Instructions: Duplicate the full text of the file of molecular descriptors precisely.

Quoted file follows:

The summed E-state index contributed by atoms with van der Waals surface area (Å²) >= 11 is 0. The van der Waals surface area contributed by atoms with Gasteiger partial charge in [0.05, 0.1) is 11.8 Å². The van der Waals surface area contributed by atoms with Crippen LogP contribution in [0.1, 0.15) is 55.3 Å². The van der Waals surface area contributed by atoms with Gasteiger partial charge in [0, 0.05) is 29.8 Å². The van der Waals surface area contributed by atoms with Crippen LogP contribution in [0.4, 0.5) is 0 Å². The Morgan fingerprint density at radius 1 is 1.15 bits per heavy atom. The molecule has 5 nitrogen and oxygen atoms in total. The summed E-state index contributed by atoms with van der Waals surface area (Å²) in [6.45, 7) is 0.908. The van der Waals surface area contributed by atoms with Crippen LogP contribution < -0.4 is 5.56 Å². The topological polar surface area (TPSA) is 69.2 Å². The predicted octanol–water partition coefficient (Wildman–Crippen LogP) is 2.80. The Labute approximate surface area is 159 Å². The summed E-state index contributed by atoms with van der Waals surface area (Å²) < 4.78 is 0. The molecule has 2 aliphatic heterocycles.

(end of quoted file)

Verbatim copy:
The summed E-state index contributed by atoms with van der Waals surface area (Å²) >= 11 is 0. The van der Waals surface area contributed by atoms with Gasteiger partial charge in [0.05, 0.1) is 11.8 Å². The van der Waals surface area contributed by atoms with Crippen LogP contribution in [0.1, 0.15) is 55.3 Å². The van der Waals surface area contributed by atoms with Gasteiger partial charge in [0, 0.05) is 29.8 Å². The van der Waals surface area contributed by atoms with Crippen LogP contribution in [0.4, 0.5) is 0 Å². The Morgan fingerprint density at radius 1 is 1.15 bits per heavy atom. The molecule has 5 nitrogen and oxygen atoms in total. The summed E-state index contributed by atoms with van der Waals surface area (Å²) in [6.45, 7) is 0.908. The van der Waals surface area contributed by atoms with Crippen LogP contribution < -0.4 is 5.56 Å². The topological polar surface area (TPSA) is 69.2 Å². The predicted octanol–water partition coefficient (Wildman–Crippen LogP) is 2.80. The Labute approximate surface area is 159 Å². The summed E-state index contributed by atoms with van der Waals surface area (Å²) < 4.78 is 0. The molecule has 2 aliphatic heterocycles.